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1 of 1 people found the following review helpful By J C E Hitchcock on February 27, 2011
Format: Paperback
Most of the other reviews on this site seem to relate to a more modern Penguin edition, which combines "The Turn of the Screw" with another novella, "The Aspern Papers", but I have the older edition in which it is combined with two short stories, "The Pupil" and "The Third Person". Those stories appear to have been selected because of their thematic links with "The Turn of the Screw". "The Third Person" is another ghost story, although in this case a comic one in which two spinster cousins who inherit an old house discover that it is haunted by the spirit of an ancestor who was hanged for smuggling. (The house may be based upon Henry James's own home, Lamb House in Rye).

"The Pupil" is not a tale of the supernatural, but was included because it has certain similarities with "The Turn of the Screw", including a similar ending. It is the story of Pemberton, a young Englishman who is appointed tutor to the son of an American family. The boy's parents are Americans of a type familiar in James's fiction; they are fascinated by European culture, and even more by European high society, and spend all their time travelling around Europe in a vain attempt to break into that society. Although the family are financially embarrassed, and rarely have enough money to pay Pemberton his wages, he remains with them, largely because of his fondness for his teenage pupil. (James, himself a repressed homosexual, may be hinting at a sexual attraction between them, although the moral code of the 1890s meant that he could never do more than hint about such matters).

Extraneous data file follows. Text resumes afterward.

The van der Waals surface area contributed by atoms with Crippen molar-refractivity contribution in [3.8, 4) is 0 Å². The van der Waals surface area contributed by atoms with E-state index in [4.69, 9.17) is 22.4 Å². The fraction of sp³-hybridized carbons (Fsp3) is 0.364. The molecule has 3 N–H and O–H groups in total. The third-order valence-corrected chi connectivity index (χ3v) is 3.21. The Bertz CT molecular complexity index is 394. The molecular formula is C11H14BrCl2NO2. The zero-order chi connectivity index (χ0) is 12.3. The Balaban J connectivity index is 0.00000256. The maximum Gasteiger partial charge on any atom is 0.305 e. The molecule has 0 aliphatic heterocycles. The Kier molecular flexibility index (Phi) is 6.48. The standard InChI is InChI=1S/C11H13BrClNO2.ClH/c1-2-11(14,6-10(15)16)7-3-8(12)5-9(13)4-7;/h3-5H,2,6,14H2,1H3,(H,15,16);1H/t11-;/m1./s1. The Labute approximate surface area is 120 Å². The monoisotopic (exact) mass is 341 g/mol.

"The Turn of the Screw" is the longest and by far the best-known of the three stories. It is ostensibly at least, a ghost story.